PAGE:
In total, I saw sixteen species of butterfly whilst up in the Arnside and Silverdale area, ten of which I have included in my reports so far. The remaining six species included good numbers of mostly ‘unidentified whites’ which were usually seen from a distance patrolling the hedgerows, but which occasionally came close enough to identify at least a couple each of Large, Small and Green-veined Whites.

A single Brimstone was seen at Gait Barrows sharing some Large stands of Hemp Agrimony with Red Admirals and Peacocks.

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Brimstone - Gait Barrows 01.08.2017


Small Skippers were seen at Arnside, Trowbarrow and Gait Barrows and also a few were braving the blustery wind at Warton Crag on the Sunday when we briefly stopped there.

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Small Skipper - Arnside 01.08.2017


In previous years I have seen good numbers of Common Blues at a number of sites around this area but this year they were in short supply. The few that I did see, one at Arnside along the Heathewaite path, one at Gait Barrows, Two at Trowbarrow and one at Warton Crag by the car park, were all males in new or nearly new condition. This indicated that perhaps they were only just getting going here, possibly held back a bit by the cool and wet weather they had been having for a few weeks around here.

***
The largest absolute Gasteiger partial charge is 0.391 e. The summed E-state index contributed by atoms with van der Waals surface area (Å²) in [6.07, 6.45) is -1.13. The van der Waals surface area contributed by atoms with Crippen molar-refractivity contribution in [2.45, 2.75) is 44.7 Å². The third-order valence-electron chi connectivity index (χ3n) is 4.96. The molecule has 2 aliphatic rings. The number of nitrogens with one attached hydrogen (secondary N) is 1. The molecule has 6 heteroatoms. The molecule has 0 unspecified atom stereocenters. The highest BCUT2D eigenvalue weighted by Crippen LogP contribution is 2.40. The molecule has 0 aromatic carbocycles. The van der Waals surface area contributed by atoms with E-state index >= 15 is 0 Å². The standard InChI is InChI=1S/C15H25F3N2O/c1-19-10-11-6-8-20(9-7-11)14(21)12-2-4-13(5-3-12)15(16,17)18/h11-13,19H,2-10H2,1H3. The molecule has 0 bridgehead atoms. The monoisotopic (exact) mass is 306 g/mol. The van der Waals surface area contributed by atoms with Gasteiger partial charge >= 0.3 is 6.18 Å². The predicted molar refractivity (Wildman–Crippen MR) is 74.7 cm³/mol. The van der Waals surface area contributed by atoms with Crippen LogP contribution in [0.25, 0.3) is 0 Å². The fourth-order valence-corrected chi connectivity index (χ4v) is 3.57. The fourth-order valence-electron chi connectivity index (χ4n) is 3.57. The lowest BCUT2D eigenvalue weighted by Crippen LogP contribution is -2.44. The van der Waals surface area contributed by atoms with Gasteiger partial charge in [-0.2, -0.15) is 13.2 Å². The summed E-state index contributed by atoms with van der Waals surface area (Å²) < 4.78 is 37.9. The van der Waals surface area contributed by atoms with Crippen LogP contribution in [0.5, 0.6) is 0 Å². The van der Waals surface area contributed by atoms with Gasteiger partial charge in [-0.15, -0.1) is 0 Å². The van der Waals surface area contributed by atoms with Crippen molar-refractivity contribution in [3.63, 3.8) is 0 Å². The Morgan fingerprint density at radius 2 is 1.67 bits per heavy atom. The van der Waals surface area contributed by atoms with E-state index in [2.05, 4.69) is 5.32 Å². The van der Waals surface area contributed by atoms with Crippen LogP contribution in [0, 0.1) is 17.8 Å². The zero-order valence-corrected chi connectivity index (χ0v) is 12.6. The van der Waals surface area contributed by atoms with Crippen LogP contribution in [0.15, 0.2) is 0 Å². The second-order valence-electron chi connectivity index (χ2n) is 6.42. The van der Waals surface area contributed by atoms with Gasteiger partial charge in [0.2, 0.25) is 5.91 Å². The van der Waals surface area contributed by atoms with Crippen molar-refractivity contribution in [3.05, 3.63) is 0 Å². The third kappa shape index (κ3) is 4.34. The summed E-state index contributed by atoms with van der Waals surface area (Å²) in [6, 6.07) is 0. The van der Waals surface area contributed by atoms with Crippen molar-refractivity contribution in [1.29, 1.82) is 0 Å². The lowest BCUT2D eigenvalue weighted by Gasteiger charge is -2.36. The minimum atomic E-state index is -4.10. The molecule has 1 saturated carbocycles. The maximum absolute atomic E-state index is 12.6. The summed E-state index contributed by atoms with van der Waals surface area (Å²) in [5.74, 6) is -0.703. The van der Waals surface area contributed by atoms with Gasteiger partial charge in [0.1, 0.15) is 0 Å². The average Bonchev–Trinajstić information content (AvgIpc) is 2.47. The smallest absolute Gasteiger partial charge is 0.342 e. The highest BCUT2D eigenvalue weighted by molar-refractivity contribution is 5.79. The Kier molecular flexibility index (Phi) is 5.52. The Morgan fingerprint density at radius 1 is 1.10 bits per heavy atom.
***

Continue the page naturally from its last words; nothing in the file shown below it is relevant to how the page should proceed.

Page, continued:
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Common Blue - Gait Barrows 01.08.2017


I had a good look for salmacis Northern Brown Argus but without success, not surprised really as this species usually peaks around the end of June around here with some individuals occasionally lasting to the end of July. I have seen a few before in the last week of July, at Gait Barrows and Arnside Knott but have never yet seen one in August.

The butterflies here are obviously my primary reason for visiting this area but we often also visit RSPB Leighton Moss when were here and this time was no exception. With the weather being a bit unsettled on the morning of the Monday (31st July), we decided to go to the hides which overlook Morecambe Bay. Despite visiting Leighton Moss a few times in the past, we had never been to these hides before as they are a little way from the main reserve and we had simply just not got around to them before. There are two hides along the path here, the Allen hide and the Eric Morecambe hide, both of which afforded good views of numerous gulls and waders including Black-tailed Godwits, Redshanks and Greenshanks (I think I have got these right but happy to be corrected). There were also a few Oystercatchers and a couple of Avocets occasionally waded through.

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Waders seen from the Allen Hide - 31.07.2017


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Avocet and juvenile in amongst the rest.